“Our Board wants to avoid any more layoffs. So, we are trying to control through vacancies and a lot more scrutiny on FTEs. As folks leave, we really evaluate rather than say we need to replace. It is a stricter, more disciplined process.”
In addition to training in performance management tools, organizations would be well served to develop and maintain the infrastructure to support and develop workforce management skills in current and future leaders. This includes a robust leadership development agenda for new leaders that teaches both the concrete skills (e.g., managing productivity, understanding volume trends and patterns, and interviewing skills) and softer skills (e.g., crucial conversations, empowering staff, and building an environment of trust). When organizations couple leadership training with strong formal and informal mentorship, succession planning, and processes to identify and develop future leaders, they create over time the necessary depth and breadth of the leadership team and ensure that strong workforce management skills are extended throughout the organization.
Gallup organizational research indicates that at least 70 percent of the variance in team engagement is explained by the quality of the manager or team leader.
Underlying these competencies is a deep understanding of what is required to make change happen within the organization. In our experience, workforce changes are only executed and sustained when they are connected to the goals or mission of the organization; when they are understood as an activity driven by operations, rather than a remote Finance Department; and when these changes include the underlying day-to-day activities, roles, and policies that guide availability and allocation of staff. Organizations must have a commitment to effective communication and a comprehensive change management plan. This plan may include early engagement of stakeholders, a cascading multi-modal communication plan, training around new policies and workflows, and concrete actions to address potential barriers and sources of resistance.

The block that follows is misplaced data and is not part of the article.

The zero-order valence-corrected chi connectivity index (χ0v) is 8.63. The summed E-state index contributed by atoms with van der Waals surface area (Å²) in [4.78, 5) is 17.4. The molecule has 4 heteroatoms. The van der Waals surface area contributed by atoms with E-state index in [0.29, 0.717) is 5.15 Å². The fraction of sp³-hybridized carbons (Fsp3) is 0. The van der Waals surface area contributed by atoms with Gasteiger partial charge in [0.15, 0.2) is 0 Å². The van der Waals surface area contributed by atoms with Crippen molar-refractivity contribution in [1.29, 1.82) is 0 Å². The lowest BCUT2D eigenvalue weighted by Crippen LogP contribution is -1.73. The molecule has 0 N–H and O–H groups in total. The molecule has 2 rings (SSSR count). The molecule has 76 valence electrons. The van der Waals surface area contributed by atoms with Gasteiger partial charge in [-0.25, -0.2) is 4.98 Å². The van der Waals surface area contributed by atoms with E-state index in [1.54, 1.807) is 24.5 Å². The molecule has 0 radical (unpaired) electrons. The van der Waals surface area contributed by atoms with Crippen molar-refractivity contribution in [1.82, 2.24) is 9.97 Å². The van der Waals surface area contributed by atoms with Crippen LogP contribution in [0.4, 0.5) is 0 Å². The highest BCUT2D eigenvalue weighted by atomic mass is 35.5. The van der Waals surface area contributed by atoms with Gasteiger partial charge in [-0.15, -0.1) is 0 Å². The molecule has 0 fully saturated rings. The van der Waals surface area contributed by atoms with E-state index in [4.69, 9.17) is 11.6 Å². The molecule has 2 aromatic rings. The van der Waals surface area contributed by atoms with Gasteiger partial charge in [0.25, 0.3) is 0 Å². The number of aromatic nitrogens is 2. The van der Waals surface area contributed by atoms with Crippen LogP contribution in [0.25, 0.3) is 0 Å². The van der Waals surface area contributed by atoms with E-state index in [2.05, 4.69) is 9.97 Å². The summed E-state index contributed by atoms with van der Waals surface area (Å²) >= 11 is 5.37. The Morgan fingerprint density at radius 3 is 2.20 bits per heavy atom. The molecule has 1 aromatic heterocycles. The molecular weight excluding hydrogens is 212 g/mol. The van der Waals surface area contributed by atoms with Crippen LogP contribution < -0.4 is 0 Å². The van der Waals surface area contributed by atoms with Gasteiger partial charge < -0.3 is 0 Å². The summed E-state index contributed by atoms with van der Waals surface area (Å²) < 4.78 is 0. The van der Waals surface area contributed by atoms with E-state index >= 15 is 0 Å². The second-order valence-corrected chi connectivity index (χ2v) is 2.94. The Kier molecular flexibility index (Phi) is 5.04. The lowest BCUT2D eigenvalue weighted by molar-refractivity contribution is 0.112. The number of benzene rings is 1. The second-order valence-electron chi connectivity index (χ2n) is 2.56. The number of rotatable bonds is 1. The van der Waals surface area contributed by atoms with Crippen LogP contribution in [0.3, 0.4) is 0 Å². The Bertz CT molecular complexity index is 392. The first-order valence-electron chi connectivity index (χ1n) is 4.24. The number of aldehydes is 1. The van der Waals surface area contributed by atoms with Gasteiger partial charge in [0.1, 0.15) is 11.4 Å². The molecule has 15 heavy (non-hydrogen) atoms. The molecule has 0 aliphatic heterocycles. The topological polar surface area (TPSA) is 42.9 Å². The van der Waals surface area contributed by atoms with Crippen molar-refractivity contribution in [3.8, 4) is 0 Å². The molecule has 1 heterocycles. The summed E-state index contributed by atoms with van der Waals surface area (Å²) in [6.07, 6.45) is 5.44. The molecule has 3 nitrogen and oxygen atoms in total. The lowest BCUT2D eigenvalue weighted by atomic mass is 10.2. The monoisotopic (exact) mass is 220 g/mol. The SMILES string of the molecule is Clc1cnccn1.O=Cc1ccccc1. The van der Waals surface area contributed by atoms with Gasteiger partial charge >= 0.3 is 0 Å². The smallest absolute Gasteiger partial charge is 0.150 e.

According to Prosci, a leader in change management solutions, the better we apply change management, the more likely we are to deliver on project objectives. Correlation data from more than 2,000 data points and 10 years shows that initiatives with excellent change management are six times more likely to meet objectives than those with poor change management.
Following the perfect storm of physical and emotional exhaustion of their team alongside the financial disruption brought on by the COVID-19 pandemic, healthcare organizations are reevaluating how they are managing their workforce. In doing so, they must seize the opportunity to address many of the issues that have been brewing for years. Decisions made now to invest in and build a strong, stable workforce are critical to returning healthcare organizations to a financially sustainable path that will allow them to serve their patients and communities for years to come.
Keys to Balancing a Vibrant Workforce with Financial Success
for a panel discussion on navigating the balance between workforce health and financial sustainability as we accelerate next. The risk of not finding the right balance has never been higher — 40 percent of healthcare workers report they are considering leaving the field after the pandemic.
Your workers are the soul of your organization, and in this webcast, we’ll share key competencies to achieve next-level workforce management that also creates sustainable financial performance for years to come.
What does the path to financial stability look like? We have identified five imperatives organizations must address, along with tactics leading healthcare organizations have deployed to respond to the ongoing financial, operational, and emotional challenges of the pandemic.
A handful of organizations across the country already have figured out what it takes to unlock the transformative value of APPs and are forging a path that others can follow, based on six key elements.
As health systems seek to address COVID-19’s economic and patient care challenges, success increasingly hinges on the ability to create high-performing provider enterprises. The current situation is no longer sustainable. The provider enterprise must be fundamentally redesigned to achieve required financial and operational improvements.